Fort Mill’s new school names mark geography

joverman@fortmilltimes.comJune 24, 2013 

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— Fort Mill School District’s eighth and ninth elementary schools will have common sense names: Dobys Bridge and Tega Cay elementary schools.

Dobys Bridge Elementary will not be spelled with an apostrophe even though the street itself is, in some places, spelled “Doby’s Bridge Road.” The decision was made by the school board at its June 18 meeting to keep the apostrophe out of the school name after Superintendent Chuck Epps checked the school’s address and determined that the postal address does not contain an apostrophe.

“They just stayed with what the address is and based their decision on the actual physical address,” district spokesperson Kelly McKinney said.

School mascots and colors will be selected after attendance lines are drawn in the fall. Once the schools’ principals know which students will be attending the schools, they’ll begin communicating with the students and parents via surveys and emails to get mascot and school color suggestions, McKinney said.

Also at the June 18 meeting, the school board gave approval to seek bids for the demolition of the former school building on Banks Street. The building opened in 1952 as Fort Mill High School and later served as Fort Mill Middle School. It has been used primarily for office space for the district in recent years.

Demolition will likely take place sometime in early August, district officials have said.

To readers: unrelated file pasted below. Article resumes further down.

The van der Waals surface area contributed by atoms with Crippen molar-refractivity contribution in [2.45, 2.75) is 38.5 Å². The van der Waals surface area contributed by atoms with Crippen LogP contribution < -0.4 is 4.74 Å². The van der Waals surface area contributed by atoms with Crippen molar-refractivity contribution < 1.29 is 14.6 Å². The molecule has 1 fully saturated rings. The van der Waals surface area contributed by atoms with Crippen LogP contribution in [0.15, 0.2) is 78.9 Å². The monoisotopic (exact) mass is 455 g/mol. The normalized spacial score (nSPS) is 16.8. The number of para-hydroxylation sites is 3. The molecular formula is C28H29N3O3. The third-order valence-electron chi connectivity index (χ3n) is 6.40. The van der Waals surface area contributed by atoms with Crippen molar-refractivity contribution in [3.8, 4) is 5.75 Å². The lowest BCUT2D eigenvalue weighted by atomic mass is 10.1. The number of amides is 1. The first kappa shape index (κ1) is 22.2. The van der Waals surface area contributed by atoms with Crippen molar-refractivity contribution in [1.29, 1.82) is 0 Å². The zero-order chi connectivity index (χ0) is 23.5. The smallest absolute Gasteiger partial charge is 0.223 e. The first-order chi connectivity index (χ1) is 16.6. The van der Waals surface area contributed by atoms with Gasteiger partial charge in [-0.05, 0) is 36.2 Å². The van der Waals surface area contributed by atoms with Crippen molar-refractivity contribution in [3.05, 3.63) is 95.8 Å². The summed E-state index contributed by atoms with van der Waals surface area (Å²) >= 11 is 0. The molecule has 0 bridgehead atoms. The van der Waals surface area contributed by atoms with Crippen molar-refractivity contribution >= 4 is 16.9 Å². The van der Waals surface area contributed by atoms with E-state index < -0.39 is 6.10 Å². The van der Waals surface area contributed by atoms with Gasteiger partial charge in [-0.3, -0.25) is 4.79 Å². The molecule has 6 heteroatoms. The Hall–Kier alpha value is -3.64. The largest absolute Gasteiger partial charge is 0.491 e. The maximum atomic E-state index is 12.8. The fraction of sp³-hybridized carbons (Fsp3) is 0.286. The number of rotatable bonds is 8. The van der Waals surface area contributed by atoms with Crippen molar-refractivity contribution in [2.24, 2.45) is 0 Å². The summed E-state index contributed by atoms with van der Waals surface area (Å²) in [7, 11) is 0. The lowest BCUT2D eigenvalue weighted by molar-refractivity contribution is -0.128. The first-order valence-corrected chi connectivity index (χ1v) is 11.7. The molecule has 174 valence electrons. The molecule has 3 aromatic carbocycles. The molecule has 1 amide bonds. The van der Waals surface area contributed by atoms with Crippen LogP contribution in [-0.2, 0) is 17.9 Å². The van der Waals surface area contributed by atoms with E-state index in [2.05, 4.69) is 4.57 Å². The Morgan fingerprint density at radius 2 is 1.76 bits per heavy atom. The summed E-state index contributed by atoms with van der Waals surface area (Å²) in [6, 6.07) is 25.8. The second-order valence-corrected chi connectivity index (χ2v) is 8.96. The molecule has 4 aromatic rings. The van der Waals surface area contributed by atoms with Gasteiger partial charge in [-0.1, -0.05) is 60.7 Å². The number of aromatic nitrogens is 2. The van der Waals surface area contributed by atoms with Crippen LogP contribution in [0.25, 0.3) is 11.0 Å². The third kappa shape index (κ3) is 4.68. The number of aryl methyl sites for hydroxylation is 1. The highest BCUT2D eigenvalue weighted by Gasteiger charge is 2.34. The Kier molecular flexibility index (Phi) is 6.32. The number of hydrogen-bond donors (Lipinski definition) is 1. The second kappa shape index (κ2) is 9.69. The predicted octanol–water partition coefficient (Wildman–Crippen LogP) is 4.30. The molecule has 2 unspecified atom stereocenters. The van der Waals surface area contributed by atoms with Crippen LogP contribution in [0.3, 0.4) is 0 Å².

The board also on Tuesday took action to allocate $2.9 million in excess funds from the 2012-2013 budget. The board put the bulk of the excess, $2.5 million, toward future operations as a contingency fund for future needs. It allocated $100,000 to implement common core standards, nationwide educational standards, in the middle and high school grades, including training and materials for teachers.

An $180,000 fund was created for small replacement items at schools, to be allocated on a case-by-case basis. Those needs include small purchases that aren’t large enough for a bid, such as replacing broken desks for a school, said McKinney.

Middle school sports and middle school band also received a one-time boost from the school board. The board allocated $60,000 of the excess funds be spread among the district’s middle schools for band equipment. An additional $60,000 was allocated to the Fort Mill School District Athletic Board to fund middle school sports. This is the second year the district has approved $60,000 in excess funds be allocated to middle school sports, though they have stressed that they funding is not guaranteed annually.

Funding for middle school sports was cut by the school district in 2010. Parents formed an athletic board to keep middle school sports alive in the district but have to raise $60,000 each year to fund the program through fundraisers.

Fundraising Chairperson Lisa McCarley said the $60,000 allocation will allow the athletic board to “better the program with equipment needs and so forth, so it’s not just about sustaining the needs anymore,” she said.

In past years, the athletic board was able to raise the $60,000 required to keep the program running, but extra funds for equipment such as football helmets and uniforms were hard to come by.

“Now we can spend money on improving, not just sustaining,” she added.

Fundraising will not stop, however. It takes a long time to raise $60,000, McCarley said, and while the upcoming school year is paid for, fundraising for future years needs to continue. The athletic board typically sponsors an annual golf tournament and the popular Dancing with the Stars fundraiser.

Time to say goodbye

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